For a reason that I can't fathom, Jamie's version of this looks orange. In fact, when I first looked at his picture, I thought his potatoes were sweet potatoes or squash, or even carrots, because they look so orange. Mine, as you can see, is decidedly yellow (which is what I would expect from the turmeric...). Anyway the important thing is that ours was delicious, yellow or orange. The potatoes had inhaled the lemon, chilli and spices and had lovely flavour; the chicken was also very tasty from its brief fling with the spices and lemon. All in all, this is a good, easy, homemade version of a ready meal: you can shove it in the oven and do something else, which is just as easy as putting one of those spookily long-lasting readymeals in the oven/microwave. On his recent programme where he welcomed ready-meal junkies to River Cottage, Hugh F-W's scientific analysis of one ready meal found a ground-up beetle inside, which should be enough to put the nation off, but a nosy peek into other people's trollies in Tesco earlier suggests to me that people are still mainlining them. My way of converting them probably would be less extreme (and maybe less effective) than Hugh's, when he had them witness the slaughter of his animals and preparing dead animals from scratch for dinner. I would suggest that people learn to cook their own fast food, their own ready meals - that way you get the best of both worlds: you skip the additives but you still have time to watch The X Factor.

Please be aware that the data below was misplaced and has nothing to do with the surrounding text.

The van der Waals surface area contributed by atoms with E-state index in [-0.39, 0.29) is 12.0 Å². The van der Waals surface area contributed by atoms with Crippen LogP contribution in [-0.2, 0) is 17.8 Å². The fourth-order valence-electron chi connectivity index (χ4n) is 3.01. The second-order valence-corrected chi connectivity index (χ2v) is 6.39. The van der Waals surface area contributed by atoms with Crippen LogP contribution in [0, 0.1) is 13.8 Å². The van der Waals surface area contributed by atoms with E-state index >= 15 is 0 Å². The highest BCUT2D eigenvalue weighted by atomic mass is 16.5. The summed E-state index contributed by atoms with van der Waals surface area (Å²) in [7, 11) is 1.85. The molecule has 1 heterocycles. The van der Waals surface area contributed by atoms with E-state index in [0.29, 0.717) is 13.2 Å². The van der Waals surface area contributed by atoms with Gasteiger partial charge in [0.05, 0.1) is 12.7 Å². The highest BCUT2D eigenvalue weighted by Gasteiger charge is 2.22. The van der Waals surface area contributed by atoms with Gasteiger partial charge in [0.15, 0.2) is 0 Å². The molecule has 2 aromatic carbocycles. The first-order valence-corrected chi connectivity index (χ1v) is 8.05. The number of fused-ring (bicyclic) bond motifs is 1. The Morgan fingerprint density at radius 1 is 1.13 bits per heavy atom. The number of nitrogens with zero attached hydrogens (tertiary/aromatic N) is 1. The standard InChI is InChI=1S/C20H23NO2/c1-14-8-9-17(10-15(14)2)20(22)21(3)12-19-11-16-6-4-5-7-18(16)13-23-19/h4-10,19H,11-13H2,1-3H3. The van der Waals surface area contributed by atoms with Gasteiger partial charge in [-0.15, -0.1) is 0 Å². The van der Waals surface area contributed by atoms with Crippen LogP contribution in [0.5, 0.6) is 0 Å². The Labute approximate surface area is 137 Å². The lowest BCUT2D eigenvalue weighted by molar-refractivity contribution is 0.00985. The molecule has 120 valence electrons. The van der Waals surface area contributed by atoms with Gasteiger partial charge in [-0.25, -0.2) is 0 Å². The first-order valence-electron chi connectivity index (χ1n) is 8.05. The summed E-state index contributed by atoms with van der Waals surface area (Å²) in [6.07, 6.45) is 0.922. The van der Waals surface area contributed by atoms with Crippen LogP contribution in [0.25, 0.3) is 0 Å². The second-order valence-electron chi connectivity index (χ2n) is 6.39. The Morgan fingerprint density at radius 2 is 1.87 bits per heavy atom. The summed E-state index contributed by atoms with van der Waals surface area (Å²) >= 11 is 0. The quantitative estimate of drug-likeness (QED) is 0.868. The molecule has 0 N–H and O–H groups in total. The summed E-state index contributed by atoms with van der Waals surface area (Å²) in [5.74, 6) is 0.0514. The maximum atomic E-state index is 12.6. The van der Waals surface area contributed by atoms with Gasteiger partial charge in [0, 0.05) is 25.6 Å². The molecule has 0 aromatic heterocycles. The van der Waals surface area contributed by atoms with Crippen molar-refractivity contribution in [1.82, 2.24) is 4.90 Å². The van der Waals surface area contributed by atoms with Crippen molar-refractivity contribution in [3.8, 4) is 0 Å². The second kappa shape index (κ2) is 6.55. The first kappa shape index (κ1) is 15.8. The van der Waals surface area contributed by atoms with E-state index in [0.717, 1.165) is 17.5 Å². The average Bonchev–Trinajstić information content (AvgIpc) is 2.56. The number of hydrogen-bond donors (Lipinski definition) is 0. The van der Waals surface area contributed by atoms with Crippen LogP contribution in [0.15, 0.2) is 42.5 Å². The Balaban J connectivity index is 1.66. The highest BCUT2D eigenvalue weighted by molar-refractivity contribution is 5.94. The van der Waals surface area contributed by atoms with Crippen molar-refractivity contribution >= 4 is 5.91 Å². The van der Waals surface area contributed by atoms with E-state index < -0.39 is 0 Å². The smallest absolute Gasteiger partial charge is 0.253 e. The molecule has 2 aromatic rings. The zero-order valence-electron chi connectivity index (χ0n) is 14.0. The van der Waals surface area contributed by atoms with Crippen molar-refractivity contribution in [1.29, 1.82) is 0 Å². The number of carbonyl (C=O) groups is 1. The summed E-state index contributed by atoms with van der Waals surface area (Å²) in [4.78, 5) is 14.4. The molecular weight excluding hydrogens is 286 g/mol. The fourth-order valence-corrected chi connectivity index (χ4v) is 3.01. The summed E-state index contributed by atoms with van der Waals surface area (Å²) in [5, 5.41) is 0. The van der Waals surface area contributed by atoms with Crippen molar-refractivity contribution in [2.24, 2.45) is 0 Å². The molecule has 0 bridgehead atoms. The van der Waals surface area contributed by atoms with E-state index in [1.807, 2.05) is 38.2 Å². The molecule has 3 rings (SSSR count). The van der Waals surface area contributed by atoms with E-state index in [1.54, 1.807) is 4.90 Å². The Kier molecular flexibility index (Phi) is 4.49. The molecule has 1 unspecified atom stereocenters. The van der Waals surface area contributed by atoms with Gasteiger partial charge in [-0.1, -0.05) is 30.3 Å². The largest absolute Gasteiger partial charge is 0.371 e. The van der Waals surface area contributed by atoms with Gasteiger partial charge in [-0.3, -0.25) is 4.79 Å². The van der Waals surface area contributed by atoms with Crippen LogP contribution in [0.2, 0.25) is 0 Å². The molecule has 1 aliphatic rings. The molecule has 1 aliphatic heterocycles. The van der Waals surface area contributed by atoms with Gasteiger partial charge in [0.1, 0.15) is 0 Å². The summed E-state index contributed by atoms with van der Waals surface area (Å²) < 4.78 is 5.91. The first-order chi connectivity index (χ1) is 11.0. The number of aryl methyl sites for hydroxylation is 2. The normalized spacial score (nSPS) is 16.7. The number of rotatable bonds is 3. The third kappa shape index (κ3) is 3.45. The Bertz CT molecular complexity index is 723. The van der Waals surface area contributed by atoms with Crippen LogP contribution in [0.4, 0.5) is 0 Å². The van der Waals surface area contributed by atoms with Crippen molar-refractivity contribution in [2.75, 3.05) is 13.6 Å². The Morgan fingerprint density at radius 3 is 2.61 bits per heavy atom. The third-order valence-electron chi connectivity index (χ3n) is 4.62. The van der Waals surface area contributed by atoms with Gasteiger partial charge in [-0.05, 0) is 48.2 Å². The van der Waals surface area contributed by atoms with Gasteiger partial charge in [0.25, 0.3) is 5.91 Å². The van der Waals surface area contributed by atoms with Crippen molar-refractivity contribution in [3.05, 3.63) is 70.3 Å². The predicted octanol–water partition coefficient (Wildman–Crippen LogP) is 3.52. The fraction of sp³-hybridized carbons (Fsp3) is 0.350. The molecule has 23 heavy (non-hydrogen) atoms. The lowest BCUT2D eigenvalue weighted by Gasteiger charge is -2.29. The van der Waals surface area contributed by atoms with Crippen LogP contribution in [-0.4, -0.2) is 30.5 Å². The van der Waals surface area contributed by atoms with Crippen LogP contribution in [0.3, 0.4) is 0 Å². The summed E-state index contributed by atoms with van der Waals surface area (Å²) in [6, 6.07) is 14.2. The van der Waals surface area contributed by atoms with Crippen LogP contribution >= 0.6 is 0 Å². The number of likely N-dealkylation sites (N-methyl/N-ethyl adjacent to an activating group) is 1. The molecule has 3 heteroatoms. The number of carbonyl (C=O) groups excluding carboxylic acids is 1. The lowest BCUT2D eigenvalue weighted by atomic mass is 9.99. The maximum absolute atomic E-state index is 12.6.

24 comments:

julie said...

I love the colours of this dish!

Ilana said...

This looks great and really easy! Mmmmm.

charlotte said...

I'm making this one TONIGHT! In Germany it's hard to find coriander, especially in winter, but I actually have some and now I know what's for dinner. Thanks, Kathryn.

litlove said...

This does look rather lovely. I've now put Jamie's book on my Christmas wish list! But sometimes I do think his photos a bit misleading. There's a chicken, tomatoes, basil, garlic and chilli casserole of his I make a lot, and it's swimming in liquid in his photo, and yet you add no liquid to the ingredients. How does he do it?

TheGrem said...

Wasn;t the "ground-up beetle" cochineal? Something I rememeber going into a lot of things we ate as kids, as red food dye.

BTW ate curl kale again yesterday and it has redeemed itself. Must be the M-in-Law's cooking!

Kathryn said...

It was an easy and very tasty dinner, so do try it, all.
Litlove - I know what you mean about the pictures. I have just had the same reaction to a yummy lamb dish - has the photographer used a bit of artistic licence??

Anyway it tastes good!

Kathryn x

Ksushenka said...

Maybe it will be good without coriander?
I have no idea where to find fresh coriander now.

I'm hesitating to cook or not to cook... But I would like to try.

Maybe there is way to exchange it with something not fresh\dry?